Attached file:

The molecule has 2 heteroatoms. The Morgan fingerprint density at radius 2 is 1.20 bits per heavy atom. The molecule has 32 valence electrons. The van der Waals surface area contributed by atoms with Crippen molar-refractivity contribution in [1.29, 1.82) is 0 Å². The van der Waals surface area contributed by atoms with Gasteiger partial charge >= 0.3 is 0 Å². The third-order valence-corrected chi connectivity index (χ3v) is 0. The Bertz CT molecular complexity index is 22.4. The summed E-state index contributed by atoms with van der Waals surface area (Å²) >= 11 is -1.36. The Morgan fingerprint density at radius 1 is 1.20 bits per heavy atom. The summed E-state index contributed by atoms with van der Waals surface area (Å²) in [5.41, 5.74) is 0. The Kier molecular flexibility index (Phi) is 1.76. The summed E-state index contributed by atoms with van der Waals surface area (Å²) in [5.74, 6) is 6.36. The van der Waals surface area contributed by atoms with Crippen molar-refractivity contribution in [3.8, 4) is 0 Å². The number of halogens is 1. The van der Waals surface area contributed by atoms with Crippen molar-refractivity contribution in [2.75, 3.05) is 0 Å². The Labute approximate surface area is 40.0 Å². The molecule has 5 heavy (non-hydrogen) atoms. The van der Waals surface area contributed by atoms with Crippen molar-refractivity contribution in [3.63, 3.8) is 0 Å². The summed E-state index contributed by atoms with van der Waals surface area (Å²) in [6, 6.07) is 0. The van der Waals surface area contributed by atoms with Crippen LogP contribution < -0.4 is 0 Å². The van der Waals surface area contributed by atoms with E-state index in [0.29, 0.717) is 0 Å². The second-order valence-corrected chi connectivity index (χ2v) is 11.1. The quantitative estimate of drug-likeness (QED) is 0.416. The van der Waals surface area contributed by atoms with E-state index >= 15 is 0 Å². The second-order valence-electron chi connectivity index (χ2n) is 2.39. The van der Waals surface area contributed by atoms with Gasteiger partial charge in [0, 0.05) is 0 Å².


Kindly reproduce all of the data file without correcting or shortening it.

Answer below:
The molecule has 2 heteroatoms. The Morgan fingerprint density at radius 2 is 1.20 bits per heavy atom. The molecule has 32 valence electrons. The van der Waals surface area contributed by atoms with Crippen molar-refractivity contribution in [1.29, 1.82) is 0 Å². The van der Waals surface area contributed by atoms with Gasteiger partial charge >= 0.3 is 0 Å². The third-order valence-corrected chi connectivity index (χ3v) is 0. The Bertz CT molecular complexity index is 22.4. The summed E-state index contributed by atoms with van der Waals surface area (Å²) >= 11 is -1.36. The Morgan fingerprint density at radius 1 is 1.20 bits per heavy atom. The summed E-state index contributed by atoms with van der Waals surface area (Å²) in [5.41, 5.74) is 0. The Kier molecular flexibility index (Phi) is 1.76. The summed E-state index contributed by atoms with van der Waals surface area (Å²) in [5.74, 6) is 6.36. The van der Waals surface area contributed by atoms with Crippen molar-refractivity contribution in [3.8, 4) is 0 Å². The number of halogens is 1. The van der Waals surface area contributed by atoms with Crippen molar-refractivity contribution in [2.75, 3.05) is 0 Å². The Labute approximate surface area is 40.0 Å². The molecule has 5 heavy (non-hydrogen) atoms. The van der Waals surface area contributed by atoms with Crippen molar-refractivity contribution in [3.63, 3.8) is 0 Å². The summed E-state index contributed by atoms with van der Waals surface area (Å²) in [6, 6.07) is 0. The van der Waals surface area contributed by atoms with Crippen LogP contribution < -0.4 is 0 Å². The van der Waals surface area contributed by atoms with E-state index in [0.29, 0.717) is 0 Å². The second-order valence-corrected chi connectivity index (χ2v) is 11.1. The quantitative estimate of drug-likeness (QED) is 0.416. The van der Waals surface area contributed by atoms with E-state index >= 15 is 0 Å². The second-order valence-electron chi connectivity index (χ2n) is 2.39. The van der Waals surface area contributed by atoms with Gasteiger partial charge in [0, 0.05) is 0 Å².